Can suicide be really predicted? Study says yes

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(CBS) Wouldn't it be great if there were a simple questionnaire that could predict who is and who isn't going to attempt suicide? Turns out there is, and new research shows it to be extremely accurate.

PICTURES - Who's at risk for suicide? 5 life-saving questions to ask

Researchers evaluated the Columbia-Suicide Severity Rating Scale (C-SSRS) - already in use by institutions ranging from the World Health Organization to local fire departments - in three separate studies. One involved adults given emergency care for psychiatric problems. Two others involved adolescents who had been diagnosed with major depression or who had attempted suicide.

The study's lead author said the studies showed that the C-SSRS was "extremely accurate" at predicting suicide attempts.

"This is a very feasible, easy approach that will help us identify people we need to get to," Dr. Kelly Posner, director of Columbia University's Center for Suicide Risk Assessment in New York City, told CBS News. "It identifies people we would have missed otherwise, and avoids the 'false positives'" in which people who aren't truly suicidal wind up getting costly and burdensome evaluations.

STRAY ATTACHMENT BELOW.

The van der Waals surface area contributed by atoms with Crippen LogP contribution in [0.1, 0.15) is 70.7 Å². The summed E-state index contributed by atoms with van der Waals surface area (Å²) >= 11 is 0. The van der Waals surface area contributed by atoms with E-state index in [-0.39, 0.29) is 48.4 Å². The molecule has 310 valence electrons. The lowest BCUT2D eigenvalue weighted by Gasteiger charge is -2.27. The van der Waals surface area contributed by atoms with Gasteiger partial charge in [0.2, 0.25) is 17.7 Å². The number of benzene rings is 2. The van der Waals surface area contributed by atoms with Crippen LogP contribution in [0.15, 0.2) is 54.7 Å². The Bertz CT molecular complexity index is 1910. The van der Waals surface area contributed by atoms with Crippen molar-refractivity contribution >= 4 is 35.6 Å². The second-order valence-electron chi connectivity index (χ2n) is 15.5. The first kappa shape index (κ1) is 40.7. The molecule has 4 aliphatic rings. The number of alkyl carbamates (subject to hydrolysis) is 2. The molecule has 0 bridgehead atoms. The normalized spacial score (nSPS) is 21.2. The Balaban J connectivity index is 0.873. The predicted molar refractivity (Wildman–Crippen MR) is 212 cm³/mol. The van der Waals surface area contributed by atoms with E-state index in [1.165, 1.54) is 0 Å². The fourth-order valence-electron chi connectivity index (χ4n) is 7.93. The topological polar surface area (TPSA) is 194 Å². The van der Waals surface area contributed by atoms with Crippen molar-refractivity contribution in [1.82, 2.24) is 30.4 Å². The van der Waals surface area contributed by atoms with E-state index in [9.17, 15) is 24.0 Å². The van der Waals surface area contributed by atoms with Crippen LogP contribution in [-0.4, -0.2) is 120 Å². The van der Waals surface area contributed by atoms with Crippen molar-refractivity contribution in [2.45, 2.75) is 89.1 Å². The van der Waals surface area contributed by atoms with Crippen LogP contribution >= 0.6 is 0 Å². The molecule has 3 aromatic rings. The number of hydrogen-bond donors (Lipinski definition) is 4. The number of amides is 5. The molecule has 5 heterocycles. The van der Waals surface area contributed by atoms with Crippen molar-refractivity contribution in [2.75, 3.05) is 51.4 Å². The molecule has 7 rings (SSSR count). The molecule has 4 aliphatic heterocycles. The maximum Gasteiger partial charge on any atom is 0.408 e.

The scale, which is available in 103 languages, can be administered in minutes by anyone trained in its use - not just health-care professionals, according to a written statement about the study issued by the university. The study was published online Nov. 8 and will appear in the Dec. issue of the American Journal of Psychiatry.

Dr. Posner said there hadn't been any comprehensive way to assess risk of suicide before the scale came into use. Given its simplicity and proven accuracy, she called on doctors to use the scale on a routine basis with their patients.

"Fifty percent of suicides see their primary-care doctor the month before they die," she said. "We should be asking these questions the way we monitor for blood pressure."

Dr. Jeffrey Lieberman, chairman of the department of psychiatry at Columbia and director of the New York State Psychiatric Institute, seemed to concur on the benefits of widespread screening using the scale. "The public health benefits in terms of lives saved could be enormous," he said in the statement.

Suicide is certainly a big problem. According to the National Institute of Mental Health, it was the tenth leading cause of death in the U.S. in 2007, accounting for 34,598 deaths. For every suicide, there are an estimated 11 suicide attempts